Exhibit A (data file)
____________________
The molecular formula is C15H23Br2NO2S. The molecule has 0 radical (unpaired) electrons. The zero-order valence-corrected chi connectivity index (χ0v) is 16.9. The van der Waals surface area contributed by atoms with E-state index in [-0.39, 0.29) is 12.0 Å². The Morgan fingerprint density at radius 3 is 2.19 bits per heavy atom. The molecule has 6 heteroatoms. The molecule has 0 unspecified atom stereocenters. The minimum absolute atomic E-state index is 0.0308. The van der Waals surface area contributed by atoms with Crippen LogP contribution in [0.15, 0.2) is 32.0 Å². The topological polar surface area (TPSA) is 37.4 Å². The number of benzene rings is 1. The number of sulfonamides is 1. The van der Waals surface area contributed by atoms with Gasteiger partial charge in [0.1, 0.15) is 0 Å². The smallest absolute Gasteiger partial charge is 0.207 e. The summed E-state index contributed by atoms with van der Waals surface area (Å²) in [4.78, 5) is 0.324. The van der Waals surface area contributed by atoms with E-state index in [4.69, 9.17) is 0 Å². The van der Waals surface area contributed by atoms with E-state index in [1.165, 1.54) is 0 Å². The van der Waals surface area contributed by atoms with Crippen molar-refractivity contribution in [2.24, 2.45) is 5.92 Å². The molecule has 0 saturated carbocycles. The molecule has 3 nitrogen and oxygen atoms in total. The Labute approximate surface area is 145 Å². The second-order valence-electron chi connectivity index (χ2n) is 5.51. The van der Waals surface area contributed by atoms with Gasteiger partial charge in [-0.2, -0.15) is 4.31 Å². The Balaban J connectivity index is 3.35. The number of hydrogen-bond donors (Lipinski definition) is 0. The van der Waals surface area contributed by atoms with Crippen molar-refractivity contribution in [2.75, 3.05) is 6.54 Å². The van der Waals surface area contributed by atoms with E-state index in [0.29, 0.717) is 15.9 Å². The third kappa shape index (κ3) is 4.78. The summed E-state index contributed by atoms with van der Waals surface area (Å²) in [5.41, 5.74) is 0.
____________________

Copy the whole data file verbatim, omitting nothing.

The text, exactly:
The molecular formula is C15H23Br2NO2S. The molecule has 0 radical (unpaired) electrons. The zero-order valence-corrected chi connectivity index (χ0v) is 16.9. The van der Waals surface area contributed by atoms with E-state index in [-0.39, 0.29) is 12.0 Å². The Morgan fingerprint density at radius 3 is 2.19 bits per heavy atom. The molecule has 6 heteroatoms. The molecule has 0 unspecified atom stereocenters. The minimum absolute atomic E-state index is 0.0308. The van der Waals surface area contributed by atoms with Crippen LogP contribution in [0.15, 0.2) is 32.0 Å². The topological polar surface area (TPSA) is 37.4 Å². The number of benzene rings is 1. The number of sulfonamides is 1. The van der Waals surface area contributed by atoms with Gasteiger partial charge in [0.1, 0.15) is 0 Å². The smallest absolute Gasteiger partial charge is 0.207 e. The summed E-state index contributed by atoms with van der Waals surface area (Å²) in [4.78, 5) is 0.324. The van der Waals surface area contributed by atoms with E-state index in [4.69, 9.17) is 0 Å². The van der Waals surface area contributed by atoms with E-state index in [1.165, 1.54) is 0 Å². The van der Waals surface area contributed by atoms with Crippen molar-refractivity contribution in [2.24, 2.45) is 5.92 Å². The molecule has 0 saturated carbocycles. The molecule has 3 nitrogen and oxygen atoms in total. The Labute approximate surface area is 145 Å². The second-order valence-electron chi connectivity index (χ2n) is 5.51. The van der Waals surface area contributed by atoms with Gasteiger partial charge in [-0.2, -0.15) is 4.31 Å². The Balaban J connectivity index is 3.35. The number of hydrogen-bond donors (Lipinski definition) is 0. The van der Waals surface area contributed by atoms with Crippen molar-refractivity contribution in [2.75, 3.05) is 6.54 Å². The van der Waals surface area contributed by atoms with E-state index in [0.29, 0.717) is 15.9 Å². The third kappa shape index (κ3) is 4.78. The summed E-state index contributed by atoms with van der Waals surface area (Å²) in [5.41, 5.74) is 0.